Hoa Hao, considered by some of its followers to be a "reform" branch of Buddhism, was founded in the southern part of the country in 1939. Hoa Hao is a largely privatistic faith that does not have a priesthood and rejects many of the ceremonial aspects of mainstream Buddhism. Hoa Hao followers are concentrated in the Mekong delta, particularly in provinces such as An Giang, where the Hoa Hao were dominant as a political and religious force before 1975. According to the Office of Religious Affairs, there are 1.3 million Hoa Hao followers; church-affiliated expatriate groups suggest that there may be 2 million to 3 million. A government-organized group of 160 Hoa Hao held a congress in May 1999 in An Giang. The congress established an 11-member committee to oversee the administrative affairs of the religion. Establishment of the committee constituted official governmental recognition of the religion for the first time in 25 years, although a number of the pre-1975 leaders of the Hoa Hao oppose the official group as subservient to the Government and not faithful to Hoa Hao traditions.

Mosques serving the country's small Muslim population, estimated at 50,000 persons, operate in western An Giang province, Hanoi, Ho Chi Minh City, and other provinces in the southern part of the country. The Muslim community is composed of ethnic Cham in the southern coastal provinces and western Mekong delta. The Muslim community also includes some ethnic Vietnamese, and migrants originally from Malaysia, Indonesia, and India. Most practice Sunni Islam.

The Muslim Association of Vietnam was banned in 1975 but authorized again in 1992. It is the only official Muslim organization. Association leaders say that they are able to practice their faith, including daily prayer, fasting during the month of Ramadan, and the pilgrimage to Mecca, Saudi Arabia. The Government no longer restricts Muslims from making the Hajj. Roughly 1 dozen Muslims journey to Mecca for the Hajj each year.

There are a variety of smaller religious communities. An estimated 8,000 Hindus are concentrated in the south, including some ethnic Chams on the south central coast who practice Hinduism.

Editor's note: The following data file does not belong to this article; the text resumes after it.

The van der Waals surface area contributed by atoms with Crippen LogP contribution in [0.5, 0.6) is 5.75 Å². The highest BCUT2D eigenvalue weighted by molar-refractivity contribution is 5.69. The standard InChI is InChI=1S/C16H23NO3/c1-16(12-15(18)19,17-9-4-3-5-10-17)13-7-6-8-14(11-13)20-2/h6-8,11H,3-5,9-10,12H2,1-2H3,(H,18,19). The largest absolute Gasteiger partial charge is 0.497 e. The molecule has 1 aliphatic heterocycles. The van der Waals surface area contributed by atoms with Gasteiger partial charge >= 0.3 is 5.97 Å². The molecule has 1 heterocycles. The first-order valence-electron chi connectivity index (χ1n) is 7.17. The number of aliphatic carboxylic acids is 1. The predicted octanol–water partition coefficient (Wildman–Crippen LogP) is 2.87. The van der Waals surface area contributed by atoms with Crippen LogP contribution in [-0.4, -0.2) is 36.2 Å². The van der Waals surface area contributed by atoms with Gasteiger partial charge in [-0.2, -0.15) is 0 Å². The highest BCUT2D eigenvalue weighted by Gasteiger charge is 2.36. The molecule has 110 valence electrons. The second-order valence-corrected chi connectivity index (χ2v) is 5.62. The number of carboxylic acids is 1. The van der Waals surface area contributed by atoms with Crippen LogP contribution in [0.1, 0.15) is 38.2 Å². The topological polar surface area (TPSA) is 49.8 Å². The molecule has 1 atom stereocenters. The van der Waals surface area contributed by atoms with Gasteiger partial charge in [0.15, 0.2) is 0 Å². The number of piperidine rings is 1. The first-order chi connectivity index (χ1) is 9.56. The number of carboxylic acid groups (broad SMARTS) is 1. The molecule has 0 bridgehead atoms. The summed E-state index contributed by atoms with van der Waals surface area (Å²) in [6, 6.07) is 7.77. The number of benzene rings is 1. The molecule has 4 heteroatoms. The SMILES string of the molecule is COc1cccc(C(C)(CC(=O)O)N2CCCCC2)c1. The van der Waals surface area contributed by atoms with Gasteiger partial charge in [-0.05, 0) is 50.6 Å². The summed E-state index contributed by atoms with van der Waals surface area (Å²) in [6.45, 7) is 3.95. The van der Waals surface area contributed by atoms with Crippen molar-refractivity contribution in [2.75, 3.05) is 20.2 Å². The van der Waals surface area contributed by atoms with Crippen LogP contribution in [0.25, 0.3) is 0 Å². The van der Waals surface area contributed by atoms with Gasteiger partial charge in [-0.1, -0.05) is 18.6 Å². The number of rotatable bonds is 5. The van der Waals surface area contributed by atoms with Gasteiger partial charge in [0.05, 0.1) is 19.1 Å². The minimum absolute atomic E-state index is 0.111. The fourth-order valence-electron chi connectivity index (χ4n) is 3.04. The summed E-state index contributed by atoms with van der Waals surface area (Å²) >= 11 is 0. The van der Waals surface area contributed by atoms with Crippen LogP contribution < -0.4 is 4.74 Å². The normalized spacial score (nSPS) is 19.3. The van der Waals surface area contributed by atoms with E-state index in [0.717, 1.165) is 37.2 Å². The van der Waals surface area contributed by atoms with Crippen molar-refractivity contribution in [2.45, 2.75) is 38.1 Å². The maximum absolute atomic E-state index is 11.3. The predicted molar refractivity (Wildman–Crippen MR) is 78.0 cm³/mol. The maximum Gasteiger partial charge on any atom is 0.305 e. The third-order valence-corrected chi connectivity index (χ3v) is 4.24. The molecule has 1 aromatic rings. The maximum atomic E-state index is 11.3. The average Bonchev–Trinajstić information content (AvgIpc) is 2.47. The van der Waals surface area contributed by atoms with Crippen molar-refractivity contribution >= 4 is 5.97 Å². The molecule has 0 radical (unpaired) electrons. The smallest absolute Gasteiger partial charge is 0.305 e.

There are estimated to be between from several hundred to 2,000 Baha'i believers, largely concentrated in the south; prior to 1975, there were an estimated 130,000 believers, according to church officials.

There are several hundred members of the Church of Jesus Christ of Latter-Day Saints (Mormons) who are spread throughout the country but live primarily in the Ho Chi Minh City and Hanoi areas.

The prominent position of Buddhism does not affect adversely religious freedom for others, including those who wish not to practice a religion. The secular Government does not favor a particular religion. The Constitution expressly protects the right of "nonbelief" as well as "belief." Of the country's approximately 80 million citizens, 14 million or more reportedly do not practice any organized religion. Some sources strictly define those considered to be practicing Buddhists, excluding those whose activities are limited to visiting pagodas on ceremonial holidays. Using this definition, the number of nonreligious persons would be much higher, perhaps as high as 50 million persons.

Governmental Restrictions on Religious Freedom

The Government continued to maintain broad legal and policy restrictions on religious freedom, although in many areas, Buddhists, Catholics, and Protestants reported an increase in religious activity and observance. However, worshipers in several Buddhist, Catholic, and Cao Dai centers of worship reported that they believed that undercover government observers attended worship services to monitor the activities of the congregation and the clergy.

Operational and organizational restrictions on the hierarchies and clergy of most religious groups remained in place. Religious groups faced difficulty in obtaining teaching materials, expanding training facilities, publishing religious materials, and expanding the number of clergy in religious training in response to increased demand from congregations. The Roman Catholic Church, for example, faces many restrictions on the training and ordination of priests, nuns, and bishops, and this restriction limits pastoral ministry. Likewise, the Government restricted the number of clergy that the Buddhist, Catholic, Protestant, and Cao Dai Churches may train. Restrictions remained on the numbers of Buddhist monks and Catholic seminarians. Protestants were not allowed to operate a seminary or to ordain new clergy.

The Government requires all Buddhist monks to work under an officially approved umbrella organization, the Central Buddhist Church of Vietnam. The Government opposed efforts by the non-government-sanctioned Unified Buddhist Church of Vietnam (UBCV) to operate independently, and tension between the Government and the UBCV continued. Several prominent UBCV monks, including Thich Huyen Quang and Thich Quang Do, continued to face government restrictions on their civil liberties during the period covered by this report.